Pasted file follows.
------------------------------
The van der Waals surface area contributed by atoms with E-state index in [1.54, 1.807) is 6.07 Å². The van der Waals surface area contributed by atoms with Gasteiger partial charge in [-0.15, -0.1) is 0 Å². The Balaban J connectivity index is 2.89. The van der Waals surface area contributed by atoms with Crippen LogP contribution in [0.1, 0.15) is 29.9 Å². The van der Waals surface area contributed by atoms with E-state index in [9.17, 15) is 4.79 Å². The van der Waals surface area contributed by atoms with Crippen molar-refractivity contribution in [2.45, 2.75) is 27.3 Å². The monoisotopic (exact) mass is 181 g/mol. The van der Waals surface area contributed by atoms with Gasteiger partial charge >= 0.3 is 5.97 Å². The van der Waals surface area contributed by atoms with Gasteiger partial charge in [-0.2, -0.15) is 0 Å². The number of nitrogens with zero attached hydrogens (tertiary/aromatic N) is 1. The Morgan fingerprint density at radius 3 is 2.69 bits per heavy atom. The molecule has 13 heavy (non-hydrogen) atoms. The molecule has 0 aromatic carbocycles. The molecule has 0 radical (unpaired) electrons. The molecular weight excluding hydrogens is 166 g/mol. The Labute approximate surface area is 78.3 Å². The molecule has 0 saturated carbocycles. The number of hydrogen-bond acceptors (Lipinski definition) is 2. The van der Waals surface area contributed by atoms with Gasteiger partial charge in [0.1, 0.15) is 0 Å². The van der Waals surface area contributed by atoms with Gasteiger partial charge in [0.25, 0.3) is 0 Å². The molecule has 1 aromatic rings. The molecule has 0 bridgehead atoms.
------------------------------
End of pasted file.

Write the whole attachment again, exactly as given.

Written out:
The van der Waals surface area contributed by atoms with E-state index in [1.54, 1.807) is 6.07 Å². The van der Waals surface area contributed by atoms with Gasteiger partial charge in [-0.15, -0.1) is 0 Å². The Balaban J connectivity index is 2.89. The van der Waals surface area contributed by atoms with Crippen LogP contribution in [0.1, 0.15) is 29.9 Å². The van der Waals surface area contributed by atoms with E-state index in [9.17, 15) is 4.79 Å². The van der Waals surface area contributed by atoms with Crippen molar-refractivity contribution in [2.45, 2.75) is 27.3 Å². The monoisotopic (exact) mass is 181 g/mol. The van der Waals surface area contributed by atoms with Gasteiger partial charge >= 0.3 is 5.97 Å². The van der Waals surface area contributed by atoms with Gasteiger partial charge in [-0.2, -0.15) is 0 Å². The number of nitrogens with zero attached hydrogens (tertiary/aromatic N) is 1. The Morgan fingerprint density at radius 3 is 2.69 bits per heavy atom. The molecule has 13 heavy (non-hydrogen) atoms. The molecule has 0 aromatic carbocycles. The molecule has 0 radical (unpaired) electrons. The molecular weight excluding hydrogens is 166 g/mol. The Labute approximate surface area is 78.3 Å². The molecule has 0 saturated carbocycles. The number of hydrogen-bond acceptors (Lipinski definition) is 2. The van der Waals surface area contributed by atoms with Gasteiger partial charge in [0.1, 0.15) is 0 Å². The van der Waals surface area contributed by atoms with Gasteiger partial charge in [0.25, 0.3) is 0 Å². The molecule has 1 aromatic rings. The molecule has 0 bridgehead atoms.